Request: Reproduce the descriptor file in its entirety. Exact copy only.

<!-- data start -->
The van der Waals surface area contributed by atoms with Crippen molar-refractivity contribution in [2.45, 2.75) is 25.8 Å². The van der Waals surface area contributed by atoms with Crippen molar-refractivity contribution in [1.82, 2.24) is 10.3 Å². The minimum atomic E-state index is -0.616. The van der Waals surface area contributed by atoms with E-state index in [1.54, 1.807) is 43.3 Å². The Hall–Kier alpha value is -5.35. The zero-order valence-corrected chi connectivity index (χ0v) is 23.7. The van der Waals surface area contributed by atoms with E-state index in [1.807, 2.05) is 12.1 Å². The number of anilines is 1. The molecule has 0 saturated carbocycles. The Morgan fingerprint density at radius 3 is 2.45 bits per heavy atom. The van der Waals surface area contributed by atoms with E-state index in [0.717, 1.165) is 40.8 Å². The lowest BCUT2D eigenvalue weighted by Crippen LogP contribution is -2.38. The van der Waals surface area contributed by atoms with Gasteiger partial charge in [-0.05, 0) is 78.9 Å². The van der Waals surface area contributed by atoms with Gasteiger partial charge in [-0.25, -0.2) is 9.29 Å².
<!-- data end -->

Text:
The van der Waals surface area contributed by atoms with Crippen molar-refractivity contribution in [2.45, 2.75) is 25.8 Å². The van der Waals surface area contributed by atoms with Crippen molar-refractivity contribution in [1.82, 2.24) is 10.3 Å². The minimum atomic E-state index is -0.616. The van der Waals surface area contributed by atoms with E-state index in [1.54, 1.807) is 43.3 Å². The Hall–Kier alpha value is -5.35. The zero-order valence-corrected chi connectivity index (χ0v) is 23.7. The van der Waals surface area contributed by atoms with E-state index in [1.807, 2.05) is 12.1 Å². The number of anilines is 1. The molecule has 0 saturated carbocycles. The Morgan fingerprint density at radius 3 is 2.45 bits per heavy atom. The van der Waals surface area contributed by atoms with E-state index in [0.717, 1.165) is 40.8 Å². The lowest BCUT2D eigenvalue weighted by Crippen LogP contribution is -2.38. The van der Waals surface area contributed by atoms with Gasteiger partial charge in [-0.05, 0) is 78.9 Å². The van der Waals surface area contributed by atoms with Gasteiger partial charge in [-0.25, -0.2) is 9.29 Å².